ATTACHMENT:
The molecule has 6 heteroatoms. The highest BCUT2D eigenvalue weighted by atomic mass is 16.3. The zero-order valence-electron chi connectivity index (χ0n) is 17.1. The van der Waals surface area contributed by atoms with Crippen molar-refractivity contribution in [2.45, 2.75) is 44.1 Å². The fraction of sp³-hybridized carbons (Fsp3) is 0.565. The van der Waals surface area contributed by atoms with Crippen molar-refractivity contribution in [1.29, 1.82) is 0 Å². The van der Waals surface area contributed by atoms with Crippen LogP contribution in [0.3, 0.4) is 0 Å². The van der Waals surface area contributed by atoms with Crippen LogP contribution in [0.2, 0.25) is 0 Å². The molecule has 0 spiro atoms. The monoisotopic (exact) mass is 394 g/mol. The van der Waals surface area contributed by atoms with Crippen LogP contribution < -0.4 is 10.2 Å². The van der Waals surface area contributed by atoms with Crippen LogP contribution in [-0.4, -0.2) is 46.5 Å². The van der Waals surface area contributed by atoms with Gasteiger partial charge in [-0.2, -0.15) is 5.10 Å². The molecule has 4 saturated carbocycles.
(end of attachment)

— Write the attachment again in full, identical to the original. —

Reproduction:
The molecule has 6 heteroatoms. The highest BCUT2D eigenvalue weighted by atomic mass is 16.3. The zero-order valence-electron chi connectivity index (χ0n) is 17.1. The van der Waals surface area contributed by atoms with Crippen molar-refractivity contribution in [2.45, 2.75) is 44.1 Å². The fraction of sp³-hybridized carbons (Fsp3) is 0.565. The van der Waals surface area contributed by atoms with Crippen molar-refractivity contribution in [1.29, 1.82) is 0 Å². The van der Waals surface area contributed by atoms with Crippen LogP contribution in [0.3, 0.4) is 0 Å². The van der Waals surface area contributed by atoms with Crippen LogP contribution in [0.2, 0.25) is 0 Å². The molecule has 0 spiro atoms. The monoisotopic (exact) mass is 394 g/mol. The van der Waals surface area contributed by atoms with Crippen LogP contribution < -0.4 is 10.2 Å². The van der Waals surface area contributed by atoms with Crippen LogP contribution in [-0.4, -0.2) is 46.5 Å². The van der Waals surface area contributed by atoms with Gasteiger partial charge in [-0.2, -0.15) is 5.10 Å². The molecule has 4 saturated carbocycles.